Monday, February 06, 2006

Urinary Crucifix Art and Turban Bombs

Is this offensive?
In a word, yes.

How about this?

[muddle around Google Images, looking for a picture of the 1990ish art work depicting a crucifix in a jar of urine, could only find this:]

Trying to access first broken image, I get:

Oh, wait, I can't access any images of the infamous "P-I-S-S Christ" art because of my CyberPatrol. In fact, I can't even type the word without hyphens (I've learned a thing or two from spammers!) - all I get is this: ....

Still, I'm glad somebody out there, somewhere, thinks that a pee-soaked Christ is offensive or inappropriate.

Driving home listening to CBC radio, I heard an interview with a British Muslim, or is it Muslish Briton, or Islimey - eh, whatever. Point is, I heard him say something like, "Free speech is fine and necessary in a democratic society. But there's a problem when what you say or depict offends somebody."

I must confess, I had a jolly laugh for the rest of the ride home. For when else is free speech truly free than when it's free to offend? When else is free speech necessary, than when speech would be denied? This cha....aying [LOL - that should be "chap" "is" "saying" - notice the order of the four letters CyberPatrol omitted? That's too funny to correct. I swear I didn't plan it. If you don't get it, email me!] that free speech should only be allowed under certain circumstances.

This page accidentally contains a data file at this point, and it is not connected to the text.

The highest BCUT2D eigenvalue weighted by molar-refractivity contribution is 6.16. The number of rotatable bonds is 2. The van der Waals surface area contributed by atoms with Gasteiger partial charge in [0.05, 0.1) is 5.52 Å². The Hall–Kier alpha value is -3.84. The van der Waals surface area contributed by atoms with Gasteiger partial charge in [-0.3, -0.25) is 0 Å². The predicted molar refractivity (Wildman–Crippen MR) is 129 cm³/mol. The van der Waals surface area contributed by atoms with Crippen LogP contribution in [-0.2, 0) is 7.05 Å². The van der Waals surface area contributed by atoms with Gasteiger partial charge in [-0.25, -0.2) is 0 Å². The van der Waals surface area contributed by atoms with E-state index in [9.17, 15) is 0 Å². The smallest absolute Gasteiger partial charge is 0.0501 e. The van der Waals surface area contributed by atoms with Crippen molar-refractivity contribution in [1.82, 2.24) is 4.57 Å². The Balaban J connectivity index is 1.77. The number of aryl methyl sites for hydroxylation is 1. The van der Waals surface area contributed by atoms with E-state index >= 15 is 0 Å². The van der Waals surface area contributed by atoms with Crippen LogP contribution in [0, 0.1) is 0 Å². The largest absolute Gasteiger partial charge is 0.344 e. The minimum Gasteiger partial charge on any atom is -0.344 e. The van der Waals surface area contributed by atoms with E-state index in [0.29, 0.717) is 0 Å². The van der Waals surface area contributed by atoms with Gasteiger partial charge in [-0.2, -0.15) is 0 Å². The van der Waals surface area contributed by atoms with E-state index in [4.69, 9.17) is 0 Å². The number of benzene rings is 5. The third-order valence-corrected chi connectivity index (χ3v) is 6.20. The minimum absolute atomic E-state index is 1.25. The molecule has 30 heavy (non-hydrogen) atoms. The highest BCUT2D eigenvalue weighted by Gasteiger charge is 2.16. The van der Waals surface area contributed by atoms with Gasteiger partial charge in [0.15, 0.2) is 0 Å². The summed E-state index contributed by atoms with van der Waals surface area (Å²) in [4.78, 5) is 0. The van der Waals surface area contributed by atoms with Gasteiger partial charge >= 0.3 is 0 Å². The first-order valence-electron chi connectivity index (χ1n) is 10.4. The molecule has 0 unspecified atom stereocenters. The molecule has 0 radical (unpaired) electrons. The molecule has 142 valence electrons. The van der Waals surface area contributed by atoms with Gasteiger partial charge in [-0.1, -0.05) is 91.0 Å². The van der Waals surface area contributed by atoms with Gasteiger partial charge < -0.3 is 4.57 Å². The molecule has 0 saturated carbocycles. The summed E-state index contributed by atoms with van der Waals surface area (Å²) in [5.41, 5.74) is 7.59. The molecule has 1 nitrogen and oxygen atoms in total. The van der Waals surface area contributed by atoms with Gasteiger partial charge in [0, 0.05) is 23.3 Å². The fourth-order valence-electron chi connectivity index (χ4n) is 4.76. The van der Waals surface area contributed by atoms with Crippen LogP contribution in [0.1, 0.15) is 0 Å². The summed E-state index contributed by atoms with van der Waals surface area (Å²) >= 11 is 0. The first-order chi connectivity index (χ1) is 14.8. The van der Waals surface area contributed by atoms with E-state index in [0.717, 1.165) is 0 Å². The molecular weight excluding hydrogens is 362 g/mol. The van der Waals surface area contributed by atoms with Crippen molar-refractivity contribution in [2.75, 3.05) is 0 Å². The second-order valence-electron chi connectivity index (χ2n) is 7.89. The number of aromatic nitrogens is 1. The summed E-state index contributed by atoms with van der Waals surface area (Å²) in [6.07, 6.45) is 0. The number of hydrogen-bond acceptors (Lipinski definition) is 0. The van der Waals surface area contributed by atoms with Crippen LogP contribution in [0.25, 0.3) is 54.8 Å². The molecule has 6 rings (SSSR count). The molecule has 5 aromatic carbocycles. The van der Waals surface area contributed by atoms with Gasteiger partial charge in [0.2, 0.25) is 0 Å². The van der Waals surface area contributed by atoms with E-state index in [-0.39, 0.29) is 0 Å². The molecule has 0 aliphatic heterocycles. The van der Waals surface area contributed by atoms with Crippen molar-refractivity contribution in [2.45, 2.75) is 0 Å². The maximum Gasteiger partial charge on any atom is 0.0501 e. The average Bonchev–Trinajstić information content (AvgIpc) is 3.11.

I'm no scholar, but I can tell you - that's not free speech. If speech is limited based on a condition, then it's not free. Not that the limitation would be bad, but don't go around calling what you support "free speech" if it means that I (or you) can't say nasty things about whomever I (or you) wish - including you (or me).

"Free," by the way, does not mean "without consequences." It means able to decide with no external and hostile restrictions imposed. If I am in an Iranian mosque and draw a picture of Mohammed and immerse it in a jug of pig urine for an artistic statement, I have exercised my right to speak my mind. If, however, I happen to be torn to shreds by the frenzied zeal of a radical horde, well, at least I got to speak my mind. It better have been worth it.

I will be the last person to justify Islamic violence against Denmark and other European countries, whose newspapers have, in a surprising display of sudden backbone, reprinted the offending caricatures as a sign of solidarity. I do support the Muslim world's right to boycott Danish products (does this mean the price of Lego will come down?), but violence over an image? Come on. Christianity has endured far worse offences, and we don't kick and scream like that.

Part of me wonders though, if we're not seeing the beginning of a massive global shift in awareness of the rage of Islam. I know a few Muslims, socially and through work. They're pretty decent folk, as far as I can tell. They work hard, they cover their mouths when they sneeze, and a few of them even send their kids to the local Catholic elementary school. And yet only half a world away are Muslims who profess to believe the same teachings, and would love to saw off my Crusading head on national TV for the greater glory of God.

I really want to know - who are the ones not being true to their faith?

Well, I must be off. Since I support the Danes...

...I should go and buy some Lego. My wife will understand. "It's for democracy, dear!"

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